Homeschooling and a Journey to College

Performing on Unicycle As promised quite awhile ago, here is my final homeschooling post.  (Our daughter is now a sophomore in college.)

Our daughter was homeschooled from age three all the way through high school. She knew she wanted to go to college at an early age, so although our homeschooling style was very unstructured and eclectic, we made sure she covered the requirements she would need to get into college. We kept records of any projects she did, outside classes she took, and requested letters from teachers describing the classes and how our daughter did in the classes.

We joined a homeschool support group when our daughter was three, and at one time belonged to three groups.  We did most activities with one group, but went on field trips and occasionally joined in on  activities with the others.  We also joined a homeschool co-op when she was nine and attended one to two days a week for several years.  Our daughter had the opportunity to teach a Circus Skills class there.

Although homeschooling is legal in the U.S., the various states and even towns have their own homeschooling regulations. Our town's public school did not allow homeschoolers to participate in any classes or activities, so she could not take AP classes there. We were able to find online AP classes for calculus, history, and English literature. Our daughter took junior college or university classes in English, math, science, history, and language and took SAT subject tests or AP tests in those subjects. We found out that taking the PSAT test specifically in October of the junior year of high school was a requirement in order to compete for the National Merit Scholarship.

For more about our high school homeschooling see post, Homeschooling a Teen.


If your child has a goal of attending college, do research to find out what your child needs as requirements for the goals she/he has. What we did that worked for us:

1. Start gathering information early.  Books and homeschool support groups are wonderful resources.

2.  Keep good detailed records of any and all classes and activities that could possibly come under the heading of homeschooling. Think outside the box.   For example, a trip to an art museum could go under "Art" or "history".  Playing regularly scheduled basketball with homeschool friends counts as P.E.  Playing games such as "Yahtzee" and "Hare & Tortoise"" teach math skills. I kept a record for each year subdivided into "subjects".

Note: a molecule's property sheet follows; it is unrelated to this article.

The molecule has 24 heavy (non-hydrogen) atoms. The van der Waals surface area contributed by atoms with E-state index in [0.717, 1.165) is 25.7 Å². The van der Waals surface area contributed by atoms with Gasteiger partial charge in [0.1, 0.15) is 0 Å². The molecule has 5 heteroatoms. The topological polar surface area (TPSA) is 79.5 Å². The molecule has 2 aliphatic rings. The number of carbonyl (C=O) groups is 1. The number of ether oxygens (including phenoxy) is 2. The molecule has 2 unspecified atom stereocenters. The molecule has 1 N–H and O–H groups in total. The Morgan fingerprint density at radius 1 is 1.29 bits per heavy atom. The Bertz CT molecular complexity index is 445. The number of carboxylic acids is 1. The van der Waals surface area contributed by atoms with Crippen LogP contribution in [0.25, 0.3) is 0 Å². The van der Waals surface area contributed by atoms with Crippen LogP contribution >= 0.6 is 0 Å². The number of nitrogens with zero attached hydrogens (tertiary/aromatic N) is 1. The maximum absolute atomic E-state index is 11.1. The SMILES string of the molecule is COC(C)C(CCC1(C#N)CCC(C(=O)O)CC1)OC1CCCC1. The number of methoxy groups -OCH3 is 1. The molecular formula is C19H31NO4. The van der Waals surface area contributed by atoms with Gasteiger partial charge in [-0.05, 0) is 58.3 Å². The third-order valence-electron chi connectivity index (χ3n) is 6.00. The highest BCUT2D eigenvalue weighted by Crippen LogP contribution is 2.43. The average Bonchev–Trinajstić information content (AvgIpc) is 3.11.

3. Call colleges and talk to admissions offices. Ask specific questions such as which they prefer for high-school science classes -- AP classes online, but without labs or lab classes at a local junior college. What do they require for languages? Are AP tests important? How many SAT subject tests are required and are there any specific ones they want applicants to take?

4.  Utilize the College Board. It's a huge wealth of information.  We signed up to be able to use all the resources.  You can check out information on various colleges, find out test dates for SATs, APs, SATIIs and register online for most tests.  They have practice test questions and AP course and exam  description downloads.  The store has an online study course our daughter took - much cheaper than the Kaplan tests, for example.  We also bought AP recent exam books and other study material for the exams.

5. Have child take SAT subject tests right after she has finished taking the equivalent of high school requirement for each subject even if it is in 8th grade. Most colleges require 2 - 3 SAT subject tests. Some schools have a preference or even a requirement for specific ones.

6.  If child is interested in competing for the National Merit Scholarships, find out the date as early as possible and make sure she is signed up before the deadline to take the required PSAT test in October of her/his junior year in high school.  There some schools such as University of Oklahoma who offer free-ride scholarships to National Merit Scholarship finalists.

7.  Take outside graded classes and subject-specific standardized tests if possible.  Our daughter took outside graded classes every year during high school.  Colleges like to see outside class grades and standardized test scores in addition to independent work done at home.  (Our daughter took the National Latin Exams and the Le Grand Concours {National French Exam})

8.  Join a support group.  It's great for socialization and comradeship for both child and parents.  We had our own science and math fairs, history days, and just fun board game days.  Families can also get together to work on projects or study subjects together.

9.  Get out of the house.  We went on field trips to historical spots, science centers, art museums, factories, farms, the Perkins School for the Blind (a fascinating tour at the school Helen Keller attended -- we even got to try writing some braille.)  During the summers we went to the beach or a swimming park with our homeschool group.  We played volleyball together at a local park.  During the winters we went swimming at an indoor pool, played in a gym, went ice-skating.  We did rock climbing.  Some families in our group even organized group skiing lessons.  Any work and/or volunteer experience is also invaluable.

Good luck on your journey!